The Science Essentials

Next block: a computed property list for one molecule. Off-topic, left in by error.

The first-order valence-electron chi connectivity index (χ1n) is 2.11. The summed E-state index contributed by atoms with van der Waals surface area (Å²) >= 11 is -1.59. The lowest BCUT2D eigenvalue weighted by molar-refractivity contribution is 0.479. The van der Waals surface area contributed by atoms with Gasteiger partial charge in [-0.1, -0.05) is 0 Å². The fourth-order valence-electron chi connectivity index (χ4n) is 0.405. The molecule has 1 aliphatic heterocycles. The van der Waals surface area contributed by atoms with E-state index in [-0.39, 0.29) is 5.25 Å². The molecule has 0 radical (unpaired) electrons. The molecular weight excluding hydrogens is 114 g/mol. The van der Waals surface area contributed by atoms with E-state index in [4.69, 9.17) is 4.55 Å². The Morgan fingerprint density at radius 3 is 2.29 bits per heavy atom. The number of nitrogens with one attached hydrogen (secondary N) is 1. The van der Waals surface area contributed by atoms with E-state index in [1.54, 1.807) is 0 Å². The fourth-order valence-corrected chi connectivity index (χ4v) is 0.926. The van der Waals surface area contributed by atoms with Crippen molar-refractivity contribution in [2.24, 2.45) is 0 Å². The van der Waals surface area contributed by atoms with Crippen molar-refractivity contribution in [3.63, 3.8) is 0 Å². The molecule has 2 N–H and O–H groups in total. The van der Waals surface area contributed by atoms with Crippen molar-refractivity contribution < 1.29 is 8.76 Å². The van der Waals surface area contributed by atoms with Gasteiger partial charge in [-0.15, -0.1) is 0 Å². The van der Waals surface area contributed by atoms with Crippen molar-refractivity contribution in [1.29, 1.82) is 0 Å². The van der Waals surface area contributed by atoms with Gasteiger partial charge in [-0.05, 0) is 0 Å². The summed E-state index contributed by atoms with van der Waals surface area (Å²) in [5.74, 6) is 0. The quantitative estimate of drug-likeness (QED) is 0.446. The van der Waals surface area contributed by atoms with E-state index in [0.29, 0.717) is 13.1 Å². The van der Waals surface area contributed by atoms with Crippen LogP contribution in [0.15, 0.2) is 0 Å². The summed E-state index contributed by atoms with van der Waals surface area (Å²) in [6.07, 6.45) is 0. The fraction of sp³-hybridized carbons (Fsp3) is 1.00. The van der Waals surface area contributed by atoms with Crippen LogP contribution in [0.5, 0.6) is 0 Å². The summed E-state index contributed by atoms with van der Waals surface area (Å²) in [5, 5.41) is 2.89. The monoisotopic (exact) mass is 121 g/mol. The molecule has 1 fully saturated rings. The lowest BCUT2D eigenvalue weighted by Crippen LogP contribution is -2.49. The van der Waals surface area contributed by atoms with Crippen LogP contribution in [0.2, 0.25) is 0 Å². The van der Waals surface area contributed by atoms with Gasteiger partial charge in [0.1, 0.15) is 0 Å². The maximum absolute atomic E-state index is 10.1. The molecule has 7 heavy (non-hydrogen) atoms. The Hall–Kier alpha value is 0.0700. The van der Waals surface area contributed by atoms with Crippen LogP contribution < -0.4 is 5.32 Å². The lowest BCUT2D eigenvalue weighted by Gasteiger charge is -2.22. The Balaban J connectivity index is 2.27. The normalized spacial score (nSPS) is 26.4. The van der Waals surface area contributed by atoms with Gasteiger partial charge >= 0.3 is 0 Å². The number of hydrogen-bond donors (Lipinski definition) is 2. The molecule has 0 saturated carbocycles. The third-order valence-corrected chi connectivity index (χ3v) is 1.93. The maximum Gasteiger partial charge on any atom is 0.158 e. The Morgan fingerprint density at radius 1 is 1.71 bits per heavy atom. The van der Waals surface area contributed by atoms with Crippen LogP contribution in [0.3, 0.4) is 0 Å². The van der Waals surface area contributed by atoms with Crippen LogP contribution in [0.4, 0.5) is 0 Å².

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“The Science Essentials” section offers the reader a concise synthesis of three cross-cutting themes from the latest research in neuroscience, psychology and behavioral economics. It is not included in this excerpt, but can be found in the book itself. part i Priorities Setting Intentional Direction and Focus for Your Day Until you make the unconscious conscious, it will direct your life and you will call it fate. —carl jung Let me begin by telling you about a morning some years ago, when I took none of the advice I’m about to lay out. I was in a bad mood from the moment I woke up. I’d just been asked to join a new project that didn’t interest me, and it was my first week on the job. In persuading me to sign up, my boss had suggested I would nicely complement Lucas, another senior colleague on the project. Lucas was a hard-driving operations guy, and I was all about the so-called human side. Lucas would produce reams of analysis and ideas; meanwhile, I’d help our clients create plans that their colleagues could rally around. I understood why our boss thought we’d be a great combination, but I couldn’t shake a concern about the mismatch in our working styles. On this particular morning, our team was about to have its first big meeting with some new clients, and I fell out of bed with barely enough time to get ready. On my way in, my head was a fog of lingering annoyance and tiredness. When I arrived, I discovered the meeting was taking place in one of those dark, cramped, low-ceilinged videoconference rooms that are so common in modern office buildings. Everyone was sitting in a row, as though we were at some kind of judicial hearing, while disembodied faces floated on the video screen in front of us. My heart sank further. As I thought about how badly I could use another coffee, Lucas plowed into the brick of paper in front of us, without much introduction and with an evidently clear sense of what he wanted to say. I did my best to go with the flow and contribute constructively, but the long Webb_9780553419634_2p_all_r1.indd 33 10/1/15 2:49 PM Copyrighted Material 34 HOW TO HAVE A GOOD DAY discussion felt to me like pushing a boulder uphill—lots of little misunderstandings, people talking over each other, the air thick with unspoken irritations and concerns. By the end of it, I didn’t feel I’d made much of a positive impact. It was just as I’d feared, and it left me with a cloud over my head for the whole day. Some time later, in a better mood, I felt compelled to talk to Lucas about my concern that we’d started on the wrong foot with the clients. But as I gave him my take on the meeting, he looked incredulous. Lucas hadn’t thought the room was particularly unpleasant; he had no recollection of the frowns and awkwardness I mentioned. He’d been excited about the new project, happy to have found a time for us all to talk, keen to make progress. He knew what he wanted from the meeting, and he’d achieved it. Of course, we had different personalities, and that explained some of the variation in our perspectives. But only some of it. Something else was going on: it was truly as if we’d each been in an entirely different meeting. He hadn’t seen through his rosier-tinted glasses what I’d seen. From my side, it quickly became obvious that I hadn’t paid much attention to his side of the story. He pointed out, convincingly, all the things we’d gotten done; he reminded me of moments of levity, smiles that I barely remembered. It wasn’t that either of us was completely wrong, and we avoided outright insults as we traded viewpoints. (“Why are you being so blind? Were we even in the same room? Sheesh. Get real.”) But we’d experienced the same few hours very differently. How could that be? And, of particular interest to me: why had he enjoyed the meeting so much more than I had? The answer, I came to realize, was in the way each of us had approached the day. Lucas had been deliberate in deciding what he wanted to see, what he wanted to accomplish, and how he wanted to feel. But I’d let the morning kind of happen to me. I’d been professional, yes, but I’d drifted into the day. And that lack of direction made me miss what I now know were three big opportunities to influence the quality of my morning. First, our priorities and assumptions determine our perceptions to a surprising extent. Second, setting the right kind of goals not only reliably lifts our performance but also makes us feel good. And third, what we imagine in our mind’s eye can shape our real-life experience. In the following three chapters, I want to show you how to exploit each of these major behavioral science benefits, to have a much better time than I had with Lucas that day. Webb_9780553419634_2p_all_r1.indd 34 10/1/15 2:49 PM Copyrighted Material one Choosing Your Filters We so often cruise through our busy days on autopilot, rolling from task to task without pausing to stop and think. We work hard and do our best, and we’re glad if it all works out to our liking. Sometimes luck is on our side, and sometimes it isn’t. “That’s just life,” we might tell ourselves. But I’d like to make the case that we can do better than that, thanks to an important aspect of the way our brain makes sense of the world: the fact that we consciously notice only a small selection of what’s actually happening around us, and filter out the rest. Because the things that get through the filters are strongly influenced by the priorities and assumptions we take into the day, that gives us a huge opportunity. It means that with a few minutes of mental preparation—involving a quick check and reset of those priorities and assumptions—we can shift the way we experience the day, making it more productive and enjoyable. This mental preparation is a process that I call setting intentions, because it’s about being more intentional about your approach to the day. Before I talk about a quick daily intention-setting routine for you to try, let me explain why the reality we experience is so dependent on our filters. OUR SUBJECTIVE REALITY As we learned in The Science Essentials, our brain’s deliberate system (responsible for reasoning, self-control, and planning) has only so much attention to give to our complex world. So as we go through the day, our automatic system prioritizes whatever seems most worthy of the deliberate system’s attention, while screening out anything that Webb_9780553419634_2p_all_r1.indd 35 10/1/15 2:49 PM Copyrighted Material 36 HOW TO HAVE A GOOD DAY doesn’t seem important. This filtering happens without us being aware of it, and it’s central to our brain’s ability to cope with the complexity of the world. But this selective attention also leaves us experiencing an incomplete, subjective version of reality—one that may or may not serve us well. Obviously, it’s a good thing that our automatic system filters out things that are truly unimportant. Otherwise we’d be obsessively counting carpet fibers or getting mesmerized by the ingredients of our lunch, making it hard to get anything done. The downside, however, is that even potentially useful things can be tagged by our automatic system as “unimportant.” For example, if we’re intently focused on checking our messages, our automatic system might decide it’s not worth diverting some of our attention toward understanding a question we’ve just been asked by a colleague. When she raises her voice and finally breaks through into our consciousness with a “Hey, did you hear me?” we might apologize and swear we hadn’t heard her before. And we’d be technically correct. We didn’t hear her—not consciously, anyway. Now, we can’t switch off our automatic system’s filtering function— by definition, it’s automatic. But we can adjust the settings, by being more proactive in defining what our brain sees as “important” each day. If we do that, we can affect what our conscious brain gets to see and hear. It’s one of the most powerful ways to steer our day toward the reality we’d most like to experience. On Autopilot, What Does Our Brain Treat as “Important”? Our automatic system uses several selective attention rules to decide what’s important enough to bring to our conscious attention and what should be filtered out. If we can understand how some of those rules work, we have a better chance of hacking into the system and adjusting its settings. The first thing to know is that if we’ve got a task that we’re consciously prioritizing, our automatic system will make sure we see anything directly relevant to that specific task, and it will tend to blank out anything that seems off topic. Anything? “Surely,” you’re saying, “if something striking cropped up in front of us, off topic or not, we’d see it, wouldn’t we?” Well, an enormous amount of research suggests we might not.1 Take this recent study, for example. Psychologist Trafton Drew and colleagues at Harvard’s Visual Attention Lab asked some Webb_9780553419634_2p_all_r1.indd 36 10/1/15 2:49 PM Copyrighted Material Priorities 37 experienced radiologists to look closely at a bunch of medical images to spot abnormalities. The radiologists were given a stack of genuine lung scans to work with, some of them with sadly genuine nodules. But the last image was different: it showed a picture of a gorilla inserted inside the lung. (The researchers were paying wry homage to the original gorilla/basketball experiment described in The Science Essentials.) Astonishingly, 83 percent of the radiologists failed to spot the gorilla, although the image was forty-eight times the size of the average lung nodule. Even more remarkable is the fact that the Harvard researchers used an eye-tracking device that showed that most of the radiologists looked directly at the gorilla—and yet they still didn’t notice it.2 It’s not that they saw it and discounted or forgot about it. Their brains simply didn’t consciously register the ape. In other words: because they weren’t actually looking for it, they didn’t see it. This type of selective attention is what scientists call inattentional blindness—that is, we see what we’ve decided merits our attention, and we’re remarkably blind to the rest. So the priorities we set for ourselves really matter. We don’t even have to be deeply focused on a task to encounter inattentional blindness. In fact, as soon as we have something on our mind, we become much more attuned to anything related to that concern and less attuned to everything else. In one study that was conducted by psychologist Rémi Radel in France, where mealtimes matter, volunteers who’d been forced to skip their lunch went on to see food-related words more clearly and quickly in a word-recognition test. That is, the hungry people noticed the word “gâteau” more readily than “bateau.”3 (If the researchers had taken their volunteers out on a boat, they might have seen “bateau” even faster than “gâteau.”) Our automatic system will generally prioritize information that resonates with anything that’s top of mind for us. Even our attitude can play a part in setting the perceptual filters we apply to the day. Joseph Forgas and Gordon Bower, professors at the University of New South Wales and Stanford, respectively, conducted an experiment designed to put volunteers into a slightly good or bad mood by giving them random positive or negative feedback about their performance on a minor test they’d just taken. After that, the volunteers were given some descriptions of fictional people to read. Those descriptions were carefully calibrated to be neutral: the volunteers could easily interpret the subjects as being either energetic or chaotic, calm Webb_9780553419634_2p_all_r1.indd 37 10/1/15 2:49 PM Copyrighted Material 38 HOW TO HAVE A GOOD DAY or boring, depending on their reading of the text. And what did Forgas and Bower find?4 That their happier volunteers were significantly more likely to see the people described in a positive light, compared with the volunteers they’d deliberately put into a funk. And it’s not just interpersonal judgments that are affected by our mood. Another research team found that sad people perceived a hill as being significantly steeper (and saw scaling it as a less pleasant prospect) than people who were feeling more upbeat.5 So it really is possible to get up on the wrong side of the bed. Our perceptions of the world can be strongly influenced by our starting point, good or bad, because our brain’s automatic system makes sure that we see and hear anything that resonates with our conscious priorities, our top-of-mind concerns, and even our mood. Meanwhile, it downplays everything else. What Are Your Filters Doing to Your Reality? Now let’s think about how we can apply this knowledge. Suppose you and I were sitting in the same room, participating in the same conversation. My priorities, concerns, and mood would shape my perceptions of what was going on, while yours would shape yours. As a result, it’s entirely possible that I would miss things that matter to you, while getting hung up on things that don’t register with you at all. With all this in mind, it’s little surprise that my meeting with Lucas didn’t seem like the pinnacle of my professional life, given my crankiness when I walked in. Meanwhile, of course, he had a blast. We’re each living through our own private reality, a reality shaped by our hardworking automatic system’s attempts to allocate our attention to the right things. So what particular reality would you like your brain to pay a little more attention to? Take your next meeting. If your primary concern is to get your point across, you’ll probably find yourself noticing every instance of being interrupted, and every moment of airtime that others take up. You’ll probably lose some of the thread of the conversation, without realizing it, because you’ll be focused on your desire to tell people what you want them to hear. You’re not being willfully closedminded; your automatic system is just efficiently prioritizing information that relates to your state of mind. Turn all this around, and the reverse is true, too. For example, if you instead decided to focus on finding new opportunities for collaboration or on hearing useful input Webb_9780553419634_2p_all_r1.indd 38 10/1/15 2:49 PM Copyrighted Material Priorities 39 from your colleagues, chances are you’d discover more of that. As we change our intentions, our brain’s filters change, and the facts can appear to change with them. SET YOUR INTENTIONS, SET YOUR FILTERS The point behind all of this is clear: we miss a big opportunity if we simply let the day happen to us. We can’t control everything (there are different types of books for those who believe that’s possible). But we can tweak the way our working hours feel, by being more deliberate in setting our perceptual filters. And that’s where it helps to have an intention-setting routine, one that has us pay explicit attention to the priorities, concerns, and mood we’re carrying into the day. Here’s an approach I like. It involves taking just a moment to look at something from three angles: ➨ Real aim: Think about each of the most important of today’s activities— the people you’ll meet, the work you’ll do. What really matters most in making them a success? That’s your real aim. ➨ Attitude: As you think about the upcoming workday, take a moment to notice and acknowledge the concerns that are dominating your thoughts or your mood. Do these concerns help you achieve your real aim—and if not, can you set them aside for now? ➨ Attention: Given your real priorities, where do you want to focus your attention? Figure out what you want to see more of, and then make sure you look out for it. Most people I’ve worked with find it’s ideal to think about these questions before the day gets under way, either in the morning or even the night before. But because the whole routine takes no more than a couple of minutes, it’s never too late to set your intentions as you’re flying from one thing to the next. For example, how differently might my meeting with Lucas have gone if I’d taken a moment to answer those three questions just before walking into that conference room? I might have had these things in mind: Webb_9780553419634_2p_all_r1.indd 39 10/1/15 2:49 PM Copyrighted Material 40 HOW TO HAVE A GOOD DAY ➨ Real aim: “What really matters to me is to help the team get off to a strong start with our new clients, by encouraging a collaborative tone and helping everyone feel good about the prospect of working together.” ➨ Attitude: “I admit that I’m feeling grumpy and tired right now. I can’t make myself less tired. But I can decide to set aside my irritation at the way the project is set up, in favor of focusing on the real priority: making the team a success.” ➨ Attention: “I want to spot opportunities to help the team gel, by highlighting common ground in their ideas. I want to look for chances to inject warmth into the meeting.” Going over this mental checklist would have taken me no more than a few moments as I stashed my coat on my way into the videoconference room. (And yes, ever since that day, I’ve made sure to do this before embarking on anything that matters to me.) It simply doesn’t take much effort to focus your filters more firmly on the kind of day you want—especially if you can make it a regular part of your daily schedule. To see a great example of someone who knows the value of setting intentions, let’s meet Martin, the strategy director of an aircraft manufacturer. Alongside this role, he somehow finds time to sit on the board of several technology companies and provide advice to high-tech entrepreneurs seeking to get their start-ups off the ground. He’s thoughtful, focused, and successful—partly, he says, because he’s learned to be as strategic about his daily personal intentions as he is about his business. What led Martin to establish an intention-setting routine? “Well, I’ve always had a problem with concentration,” he says. “I’d get into the office and immediately get pulled into low-value tasks, chatting to colleagues, checking news websites, and so on. I started to realize my days weren’t as good as they could have been because I was just drifting through them.” One morning, by accident, Martin discovered how to give his day more direction. “I was sitting on the bed before going to work, feeling kind of overwhelmed by everything I had on my plate,” he says. “For some reason I just started thinking about what really mattered to me. I picked up a notebook and I just wrote and wrote, about why I was doing what I was doing, and how I wanted to do it. I wasn’t Webb_9780553419634_2p_all_r1.indd 40 10/1/15 2:49 PM Copyrighted Material Priorities 41 writing full sentences; it was more of a visual map of things that were important for me. It was incredibly clarifying.” He was struck by how much more upbeat and purposeful he felt afterward, with his intentions so much more crisply and constructively defined. Naturally, Martin wanted to inject more of that intentional direction into each day. He realized he couldn’t sit on his bed and write for hours every morning, but he came up with a short version of the routine that he could fit into every day. “Before leaving for the office, I spend a moment clearing my head, just breathing deeply. Then I ask myself what’s most important today, given what I’m trying to achieve at work, and make a few notes about where I want to focus my attention. It’s that simple. And things come to the surface that I hadn’t realized were there until I stopped to think. Often it means deciding to take a particular approach to a challenge at work, like thinking longer-term and being more tolerant of delays.” Martin says the payoff has been clear. “My first hour at work used to be all over the place, very unproductive. Now I’m 100 percent ready to go when I arrive. I’m calmer and in a better mood.” Moreover, throughout the day, he makes a point of recalling his intentions, to help him stay on track. “It reminds me what my real priorities are for the day, if—when—I start to feel frazzled.” Make Your Intentions Positive (or: “Snark In, Snark Out”) When you’re contemplating a particularly challenging day, it can be easy to find yourself coming up with intentions that are a little sarcastic or negative, like: “What really matters to me is never again creating a two-hundred-page document for a meeting.” Or perhaps you find yourself thinking that your real priority is to persuade one of your colleagues to understand that he made a stupid mistake last week. But making sure a co-worker realizes his stupidity? It’s not the most uplifting way to articulate an intention. It’s a little petty—and that will have your brain subconsciously prioritizing petty observations. If you genuinely want to have a good conversation, it’s better to articulate a more generous intention that speaks to the bigger picture. Ask yourself what you really want to achieve. In the case of dealing with your errorprone colleague, a bigger intention might be to help him work out how to avoid making the same mistake again. Thinking bigger still, you might decide you want to improve your working relationship, so in the Webb_9780553419634_2p_all_r1.indd 41 10/1/15 2:49 PM Copyrighted Material 42 HOW TO HAVE A GOOD DAY future you can be more honest with each other about how things are going. Setting these more solution-focused intentions doesn’t mean avoiding challenging topics with your errant colleague. But a less combative approach will make it easier for you to spot ways to resolve the situation when you have that conversation. It will also make it easier to avoid triggering a defensive fight-flight-freeze response, whether in his brain or in yours—meaning you’ll both be smarter and better able to reach a useful outcome. ONE MORE THING: CHECK YOUR ASSUMPTIONS To make our positive intentions an even stronger base for the day we want to have, there’s one more step we can take, which is to check and challenge any negative assumptions we’re carrying into the day. Like our priorities, concerns, and moods, our assumptions are another selective attention filter that our automatic brain uses to simplify our experience of the world. It works like this: If we encounter some information or behavior that matches what we’re expecting, our automatic system will probably make sure we’re aware of it. If, however, we encounter something that runs counter to our expectations, our automatic system will tend to disregard it. Known as confirmation bias, this is a cognitive shortcut that saves us considerable mental energy, since it stops us from having to develop a new mental model about the world every time we run into evidence that contradicts our beliefs. It’s Bananas In fact, confirmation bias doesn’t just cause us to filter out information that might challenge our expectations; it can even distort the things we hear and see to match our expectations. Scientists have designed countless clever experiments to demonstrate this, and a favorite example of mine involves bananas. (Yes, I admit this could be construed as another gorilla-related experiment.) When volunteers looked at a black-and-white picture of a banana, tests showed they saw it as slightly yellow—even though in fact it was purely gray. The researchers demonstrated this by asking the volunteers to adjust the background on a screen until it was the same color as the banana shape. Without realizing it, the volunteers selected a background with a slight yellow tinge. Webb_9780553419634_2p_all_r1.indd 42 10/1/15 2:49 PM Copyrighted Material Priorities 43 They had such a strong presumption that the banana would be yellow that their brains decided it actually was.6 If confirmation bias can affect how we see a tangible object like a banana, you can be sure it sways our subjective judgments of situations at work. In my case, it would have been a great start to set the right personal intentions for the project meeting—for example, to inject warmth rather than frustration into the room, and to look for opportunities to build team spirit. But I also had a deeply held assumption that it’s impossible for a new team to bond properly in a videoconference, as opposed to a face-to-face meeting, so my confirmation bias had me quietly looking for evidence that the videoconference wasn’t working. Sure enough, that was a big negative factor in how I experienced the meeting; for Lucas, not so much. Of course, this doesn’t mean we should discount our past experience completely—we may have good reason to feel wary or worried. We just want to notice whenever we’re feeling strongly attached to some negative expectations about a situation or a person, and recognize that our attachment may cause us to filter out any evidence to the contrary. That flash of self-awareness can be just enough to remind ourselves to be a little more open to taking in new information. Absolute Language One helpful sign that you may be falling victim to confirmation bias is when you catch yourself using what I call absolute language: words like “never,” “always,” “completely,” “totally,” “absolutely,” or “definitely,” perhaps with a dash of “terrible” or “awful.” The author Theodore Sturgeon once wrote, “Nothing is always absolutely so,” and he was right—very little in life is truly completely good or bad.7 So the use of absolute language is a flashing neon sign that you’re probably seeing only part of the picture. Martin, the aviation strategy director, agrees. “I tend to overexaggerate the negatives, saying things like “Nothing’s working.” It feels so good to wallow in your extreme language. I’m getting better, though, at catching myself saying these sorts of things, and asking myself, “Hang on, is that really true? How about checking that?’ ” So if you find yourself using strong words as you think or talk about the tasks ahead, or the people involved, take that as a helpful trigger to step back and check your perspective. Ask yourself: Webb_9780553419634_2p_all_r1.indd 43 10/1/15 2:49 PM Copyrighted Material 44 HOW TO HAVE A GOOD DAY ➨ What negative assumptions do I have about this topic, person or activity? ➨ What am I likely to focus on to confirm my assumptions? ➨ If I had to challenge my negative assumptions, what would I say? ➨ What counterevidence can I look out for, to help me keep an open mind? And here’s how I would have answered those questions if I’d acknowledged my negativity on the morning of the ill-fated project meeting with Lucas: ➨ Assumption: “It’s going to be a terrible meeting because it’s a videoconference.” ➨ Confirmation: “There will probably be some technology glitches, and I’ll tend to get fixated by them (and any signs of annoyance in other people) if I’m not careful.” ➨ Challenge: “Lucas knows the clients and their preferences better than I do. It would probably have taken longer to find a date for us to meet in person. Video technology is better than it used to be.” ➨ Counterevidence: “I can choose to notice what actually works well in the setup. I can look for ways to get the meeting back on track if the technology stutters.” With that small dose of additional open-mindedness, my intentions about making a positive difference in the meeting would have become easier to bring to life. STARTING YOUR DAY THE NIGHT BEFORE Now let’s meet Audrey. She runs a widely respected government-funded agency that helps small companies get the advice and support they need to innovate and grow. An average day might see her delivering a new training course, negotiating for more funds, or encouraging mom-andWebb_9780553419634_2p_all_r1.indd 44 10/1/15 2:49 PM Copyrighted Material Priorities 45 pop firms to take full advantage of the resources her agency offers. She’s deeply committed to her work and has a strong sense of what these businesses need, since her own parents have run a small business for some years (an actual mom-and-pop, you might say). Like most leaders, she finds she has to be thoughtful about prioritizing her attention. Otherwise, she says, “I’d just end up doing whatever was most urgent.” So, like Martin, she has a daily intention-setting routine—but Audrey prefers to start her routine the evening before, on the train home. “I first reflect on the day I’ve just had. I go over what went well, what didn’t, why, and what I could have seen coming. Then I look ahead to the next day, to think about what I want from it and what deserves the most attention.” She jots down some notes, then starts the next morning by rereading them. “I remind myself of what’s most important, and add anything that has occurred to me overnight. And as I go through the day, I refer back to them, especially just before I dive into the biggest things.” Audrey takes particular care to think ahead to the most demanding task of the next day. In her role, that’s often a challenging conversation. She gives an example of how intentions have helped her there. “For a long time, I worked with someone who was passive-aggressive, though she could become ‘aggressive-aggressive’ if rubbed the wrong way,” she laughs. “I’d often have to ask her to do things she wasn’t keen to do, and she usually responded by listing all the things that could go wrong. When I didn’t prepare mentally, I’d respond instinctively and see her behavior as a personal attack.” Once Audrey started setting more positive intentions, her relationship took a turn for the better. “When I explicitly decided that collaboration was my aim, I’d see the same conversation quite differently. I found myself able to interpret her comments less personally, seeing them as an expression of her own frustrations or even of her desire to get things right. And you know, maybe she was still being a pain. But I found time and again that my state of mind made such a difference to my perception of her behavior, and therefore my reaction to her.” For Audrey, much of the breakthrough came from challenging her assumptions. “One of the big shifts for me was managing to get out of the habit of assuming ill intent. I used to have a very competitive mindset and expected everyone else to be competitive, too—which meant that was exactly what I saw. I’d pay a lot of attention to signs of potential sabotage, like someone sending a nasty email to my boss about some work I was involved in,” she says. “But now, if I see bad behavior Webb_9780553419634_2p_all_r1.indd 45 10/1/15 2:49 PM Copyrighted Material 46 HOW TO HAVE A GOOD DAY from someone, I don’t assume they’re a bad person—I consider the possibility that they’re just having a bad day. Your assumptions really color what you see and how you react.” With practice, Audrey has also found she can reset her intentions in the middle of a tough situation. “I’ve realized that even when things are going down the wrong path, I can take a step back and do a version of what I should have done beforehand. That passive-aggressive colleague of mine used to tug her ear when she was getting stressed—so as soon as I saw that, I’d use it as a prompt to pause and say to myself, ‘Time to rethink.’ I’d shift in my seat to give myself a second to reset and remember what I really wanted from the conversation. I’d sometimes even say out loud, ‘Give me a second—what are we really trying to do?’ It didn’t always allow me to have the conversation I’d have had if I’d prepared beforehand, but it meant I could usually make the situation better.” Take a moment to think about the day ahead, or an important conversation you have coming up. Ask yourself these intention-setting questions: ➨ Real aim: What matters most in making this a success, and what does that mean your real priority should be? ➨ Attitude: What concerns are dominating your thoughts or your mood? Do they help you with your priorities—and if not, can you choose to set them aside for now? ➨ Assumptions: What negative expectations do you have going into this? How might you challenge those expectations? What counterevidence might you seek out? ➨ Attention: Given your real aim and your assumptions, where do you most want to direct your attention? What do you want to make particu